Fact Check

Is This an X-Ray of a 900-Lb. Man?

There is much unseen in our world, even among what appears to be in plain sight.

Published Jan 3, 2016

An image shows an x-ray of a 900-pound man.

Images purportedly showing the x-ray of a 900-pound man have been circulating online since at least June 2014:

keith marin

Although these images are frequently shared along with the claim that they show an x-ray, MRI, or CT Scan of a severely overweight individual, they were not actually produced by any diagnostic equipment found in a hospital or other medical facility.

These images were created for a Channel 5 documentary (70 Stone And Almost Dead) about Keith Martin, a British man who weighed over 900 pounds:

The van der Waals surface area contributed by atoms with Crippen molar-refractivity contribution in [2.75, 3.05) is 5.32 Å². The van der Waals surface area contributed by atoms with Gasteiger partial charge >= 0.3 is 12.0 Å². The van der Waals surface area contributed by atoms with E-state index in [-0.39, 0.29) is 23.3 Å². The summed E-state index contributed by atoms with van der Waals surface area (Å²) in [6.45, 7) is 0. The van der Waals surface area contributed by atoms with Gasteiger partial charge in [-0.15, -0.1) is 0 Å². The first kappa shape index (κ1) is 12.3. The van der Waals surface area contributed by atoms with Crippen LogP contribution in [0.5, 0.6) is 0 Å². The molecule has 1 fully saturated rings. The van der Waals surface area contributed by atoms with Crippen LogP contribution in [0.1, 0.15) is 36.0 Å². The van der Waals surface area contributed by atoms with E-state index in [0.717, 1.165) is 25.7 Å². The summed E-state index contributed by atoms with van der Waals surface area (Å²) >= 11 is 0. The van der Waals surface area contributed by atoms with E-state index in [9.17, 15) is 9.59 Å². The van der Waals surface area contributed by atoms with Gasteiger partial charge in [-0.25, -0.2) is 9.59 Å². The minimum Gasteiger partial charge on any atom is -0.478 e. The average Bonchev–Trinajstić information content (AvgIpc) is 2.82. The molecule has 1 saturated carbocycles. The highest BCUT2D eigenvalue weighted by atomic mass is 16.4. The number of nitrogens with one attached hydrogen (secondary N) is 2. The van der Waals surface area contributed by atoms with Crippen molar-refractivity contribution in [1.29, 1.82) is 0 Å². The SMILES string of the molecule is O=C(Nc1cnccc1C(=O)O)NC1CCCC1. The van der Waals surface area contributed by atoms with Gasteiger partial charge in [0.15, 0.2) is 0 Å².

Keith weighs 70 stone and has not left his home in 11 years, or moved from his bed in two. Too big to walk, wash or even go to the toilet, Keith is desperate to gain independence.

After being bed-bound for two years, Keith must now begin a tough eight-month programme of dieting and physiotherapy. Although he manages to lose over 20 stone, he fails in his attempt to stand. Hopes of life-saving surgery seem to be slipping away.

After a fortnight, Keith manages to stand for the first time in years. Surgery can now go ahead, but whether Keith can survive an operation and begin the next stage in his fight for a normal life now hangs in the balance. With the help of his family and obesity experts, can he turn his life around — or is it too late?

Saving Britain's Fattest Man

A segment of the documentary featured a computer generated conceptual model of what Martin's x-ray might have looked like. While these images may have given viewers a better understanding of the skeletal structure of a 900-pound man, they weren't actual x-rays of Keith Martin's frame:

Dan Evon is a former writer for Snopes.